Tuesday, February 16, 2016

"The Things We Keep"

Sally Hepworth has lived and traveled around the world, spending extended periods in Singapore, the U.K., and Canada. While on maternity leave from her job in Human Resources, Hepworth finally fulfilled a lifelong dream to write, the result of which was Love Like the French, published in Germany in 2014. While pregnant with her second child, she wrote The Secrets of Midwives, published worldwide in English, as well as in France, Italy, Germany, the Czech Republic and Slovakia in 2015. A novel about three generations of midwives, The Secrets of Midwives asks readers what makes a mother and what role biology plays in the making and binding of a family.

The Secrets of Midwives has been labelled “enchanting” by The Herald Sun, “smart and engaging” by Publishers Weekly, and New York Times bestselling authors Liane Moriarty and Emily Giffin have praised Hepworth’s debut English language novel as “women’s fiction at its finest” and “totally absorbing.”

Hepworth applied the Page 69 Test to her latest novel, The Things We Keep, and reported the following:
From page 69:
I can’t bear to listen to it all again. While Richard did some terrible things, I still feel surprisingly uncomfortable hearing her slam him, particularly after she’d allowed Richard to move her and Dad over from England and set them up very nicely. I also feel uncomfortable since she spent a decade kissing his ass so wholeheartedly that even Richard felt awkward. (And Richard never felt awkward around adoring women.)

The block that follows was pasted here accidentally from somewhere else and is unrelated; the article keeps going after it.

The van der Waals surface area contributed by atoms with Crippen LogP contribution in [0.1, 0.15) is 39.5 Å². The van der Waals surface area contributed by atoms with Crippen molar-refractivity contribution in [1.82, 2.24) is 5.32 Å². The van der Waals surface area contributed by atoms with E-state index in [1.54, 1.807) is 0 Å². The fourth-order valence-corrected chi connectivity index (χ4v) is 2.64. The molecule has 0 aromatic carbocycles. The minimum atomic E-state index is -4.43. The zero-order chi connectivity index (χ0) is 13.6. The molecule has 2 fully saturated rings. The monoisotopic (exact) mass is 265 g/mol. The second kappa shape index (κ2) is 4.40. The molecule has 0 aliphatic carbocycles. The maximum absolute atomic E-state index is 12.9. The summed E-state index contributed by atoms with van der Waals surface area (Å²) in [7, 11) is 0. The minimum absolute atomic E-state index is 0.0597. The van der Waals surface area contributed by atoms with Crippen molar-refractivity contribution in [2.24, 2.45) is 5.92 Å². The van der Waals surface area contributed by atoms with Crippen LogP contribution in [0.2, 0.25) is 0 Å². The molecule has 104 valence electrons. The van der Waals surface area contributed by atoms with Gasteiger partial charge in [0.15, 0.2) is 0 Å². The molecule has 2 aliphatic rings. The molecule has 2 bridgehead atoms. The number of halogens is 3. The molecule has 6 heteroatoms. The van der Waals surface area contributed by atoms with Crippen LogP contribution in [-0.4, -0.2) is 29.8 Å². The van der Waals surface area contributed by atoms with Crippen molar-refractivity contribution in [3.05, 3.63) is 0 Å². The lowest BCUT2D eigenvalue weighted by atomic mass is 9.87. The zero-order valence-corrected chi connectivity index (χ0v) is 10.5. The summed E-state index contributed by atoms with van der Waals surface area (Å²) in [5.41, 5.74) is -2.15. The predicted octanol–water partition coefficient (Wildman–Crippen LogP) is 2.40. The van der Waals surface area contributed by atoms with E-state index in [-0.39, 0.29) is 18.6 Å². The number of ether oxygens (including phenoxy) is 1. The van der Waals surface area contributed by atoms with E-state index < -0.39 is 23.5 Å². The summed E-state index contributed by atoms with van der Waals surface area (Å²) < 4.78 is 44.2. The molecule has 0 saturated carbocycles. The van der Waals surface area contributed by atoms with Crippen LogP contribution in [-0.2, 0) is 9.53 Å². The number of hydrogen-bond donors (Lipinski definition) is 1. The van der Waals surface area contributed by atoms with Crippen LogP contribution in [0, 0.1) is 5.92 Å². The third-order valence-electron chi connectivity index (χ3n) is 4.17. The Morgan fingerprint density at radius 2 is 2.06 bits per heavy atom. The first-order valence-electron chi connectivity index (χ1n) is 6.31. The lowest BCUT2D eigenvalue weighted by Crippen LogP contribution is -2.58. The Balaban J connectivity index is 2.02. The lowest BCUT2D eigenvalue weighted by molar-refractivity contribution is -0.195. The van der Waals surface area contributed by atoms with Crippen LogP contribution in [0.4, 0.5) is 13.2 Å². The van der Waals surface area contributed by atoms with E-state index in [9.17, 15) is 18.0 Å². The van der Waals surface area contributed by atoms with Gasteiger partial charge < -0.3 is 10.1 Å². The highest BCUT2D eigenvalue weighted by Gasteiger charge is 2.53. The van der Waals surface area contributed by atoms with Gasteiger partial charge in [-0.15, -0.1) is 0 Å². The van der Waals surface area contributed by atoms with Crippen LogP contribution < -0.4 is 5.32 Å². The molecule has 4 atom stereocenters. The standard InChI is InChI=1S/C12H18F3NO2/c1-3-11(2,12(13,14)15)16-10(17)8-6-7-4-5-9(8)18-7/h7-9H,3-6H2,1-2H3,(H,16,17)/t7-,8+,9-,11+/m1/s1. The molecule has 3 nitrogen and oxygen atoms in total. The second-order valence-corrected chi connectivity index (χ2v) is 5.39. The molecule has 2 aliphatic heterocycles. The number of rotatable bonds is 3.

‘Thanks, Mother, but we’re fine. Really.’

‘You’re hardly fine, Evie. You’ve taken a job in a residential care facility! I must admit, I still don’t understand why. Even if you didn’t have the experience to become a head chef at a restaurant, surely you could ... I don’t know ... open a little catering business or something?’

I don’t bother to point out that in order to start any kind of business, I’d need money, something that was in desperately short supply right now. Instead I remind her that if we don’t want Clem to be moved to Butwell Elementary we need an address in the area. When I finish talking I notice Clem standing in the doorway of the bedroom, holding her tatty pink bunny by the ears.

‘Clem’s awake, Mother. I have to go.’

‘Hold on a minute,’ she says. ‘Your father wants to speak to you.’

There’s a shuffle, and then I hear Dad clear his throat. ‘Saw the paper. You hang in there, baby. People will realize that you were dealt a rough card, too. The only one who should be suffering is your low-down scumbag of a husband ...’

Clem climbs onto my lap, and I smile brightly. She watches me intently, her radar for knowing when people are talking about her father in perfect working order. ‘Don’t worry about me, Dad,’ I say brightly. ‘I’m fine.’
On first glance, I was going to say that this little snapshot isn’t a perfect representation of the book, but on closer examination, it’s actually not bad. In this scene, Eve remembers how much her parents adored her husband, but now, with the new information that Richard was a swindler, they have changed their tune. While this secondary plotline—about how Eve’s husband left her high and dry—isn’t at the core of the novel, it demonstrates how our memories can be changeable. And this, in essence, is what the whole book is about—the way memories change, and how we are better served by relying on our instincts and our feelings to steer our lives. All in all, a good little snapshot of the heart and soul of the book.
Visit Sally Hepworth's website, Facebook page, and Twitter perch.

The Page 69 Test: The Secrets of Midwives.

My Book, The Movie: The Secrets of Midwives.

--Marshal Zeringue